Keeping your cool

The Middle East is one of the more difficult countries to site a data centre, with issues such as extreme heat making building and maintaining a data centre particularly challenging.

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Keeping your cool Sundeep Raina, regional sales manager, Chatsworth Products International.
By  Georgina Enzer Published  February 4, 2013

The Middle East is one of the more difficult countries to site a data centre, with issues such as extreme heat making building and maintaining a data centre particularly challenging. To understand what data centre owners are doing to mitigate these problems, regional cooling experts share their insights.

Temperature is the biggest issue for data centre owners in the Middle East. Trying to keep a data centre environment cool, when the outside temperatures are pushing over 50 degrees centigrade can be a major headache for regional enterprises.

Another problem that is often overlooked when talking about cooling in the Middle East and that is the cost of energy. Energy is plentiful and subsidised because the oil is a state resource.

“Costs per kWh across the region average out at around 9 US cents. As a headline figure, that might not seem that much less than a very large UK, European or US carrier might pay on a long term contract. However, once you strip out sales taxes and, in places such as the UK, carbon emissions tax, it works out at less than 50% of the cost in other areas.

“This low cost of energy means that the main impetus for energy reduction - cost - has little to no impact here. As a result, solutions that require a high CAPEX in order to deploy are not favoured because the benefits and ROI are seen as being extremely marginal,” says Sid Deshpande, senior research analyst at IT market research firm, Gartner.

However, the cost of data centre cooling is still high, it is estimated that within 18 months, the cost to power and cool a server is equal to the initial cost of purchasing the server. Green cooling methods are proving to be popular to reduce these costs globally, according to Carrie Higbie, Siemon’s global director of data centre solutions and services. Direct sunlight can also be a serious problem for a data centre.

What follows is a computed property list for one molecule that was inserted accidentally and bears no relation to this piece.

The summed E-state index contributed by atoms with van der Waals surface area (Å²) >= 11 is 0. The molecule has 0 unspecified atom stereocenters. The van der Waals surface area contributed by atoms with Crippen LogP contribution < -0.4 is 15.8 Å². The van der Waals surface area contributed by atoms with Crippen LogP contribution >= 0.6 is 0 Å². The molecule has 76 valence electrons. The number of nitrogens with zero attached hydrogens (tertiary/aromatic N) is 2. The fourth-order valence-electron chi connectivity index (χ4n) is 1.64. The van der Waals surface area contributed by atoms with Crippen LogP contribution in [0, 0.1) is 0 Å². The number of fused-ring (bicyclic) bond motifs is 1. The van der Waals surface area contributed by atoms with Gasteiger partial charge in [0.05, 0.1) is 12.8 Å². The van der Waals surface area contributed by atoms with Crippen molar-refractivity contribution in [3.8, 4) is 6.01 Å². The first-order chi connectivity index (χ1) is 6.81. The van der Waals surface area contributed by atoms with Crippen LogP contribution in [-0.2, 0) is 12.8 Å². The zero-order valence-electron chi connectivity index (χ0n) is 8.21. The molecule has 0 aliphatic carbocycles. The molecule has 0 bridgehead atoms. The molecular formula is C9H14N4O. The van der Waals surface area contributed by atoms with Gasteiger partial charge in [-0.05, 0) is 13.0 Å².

“Direct sunlight can also be a data centre killer. External mechanical infrastructure will be directly under this intense force for prolonged periods of time, putting these systems under great stress and strain,” explains Peter Hopton, CTO and founder of international data centre cooling experts Iceotope. One solution is to move the data centre to a cooler climate, or invest in co-location with a provider in a cooler country, but for many companies, this is simply not practical or desirable. The second option is to look for alternative new technologies that can maintain the optimum temperature for your data centre and reduce costs.

Cooling innovations
The use of outside air cooling, also known as free air cooling, is gaining acceptance in many areas. Rear door heat exchangers, which passively place cooling capacity closer to equipment where the most heat is generated, are also becoming more popular. While opinions surrounding data centre containment continue to vary among hot aisle and cold aisle proponents, innovations in data centre containment solutions continue to mature.

“I believe the real innovation in data centre cooling is the ability to measure and monitor efficiency and make adjustments based on automation, load and demand,” states Higbie. “Indirect evaporative cooling shows some promise in hotter climates like the Middle East, and I foresee the next few years yielding several new technologies across all regions.”

The new data centre cooling solutions are also seeing an increased interest from large data centre owners. The primary drivers of this high interest is high density and high performance server and storage infrastructure, rising energy and real estate costs and an increased focus on long term green and sustainability initiatives.

One of the emerging areas in this space is liquid cooling, something most organisations are aware of but actual implementations are not in proportion to the levels of interest.

“Liquid cooling solutions become more cost effective than traditional air cooling solutions as power per rack density increases. The different types of liquids used for cooling are water, water +additives, glycol, refrigerants and high dielectric fluids. While liquid cooling is not new, the rise in density per rack and evolution of coolant technologies are some of the drivers for increased interest,” says Deshpande.

According to Sundeep Raina, regional sales manager at global IT hardware manufacturer and IT service provider Chatsworth Products International, globally, there are various approaches to building data centres without chiller plants.

“This has been accomplished by very different strategies. For example, using ocean, river or lake water to remove heat from a plate and frame heat exchanger connected to the data centre cooling loop has helped some data centres to eliminate chiller plants. Others have done it with free air cooling and then sometimes operating inside one of the ASHRAE allowable envelopes rather than strictly living inside the recommended environmental envelope. When we see server OEMs delivering IT equipment according to the A1, A2, A3 and A4 ASHRAE TC9.9 categories, then data centre operators will be in a much better position for making total cost of ownership [TCO] decisions on equipment purchases and operating parametres,” he said.

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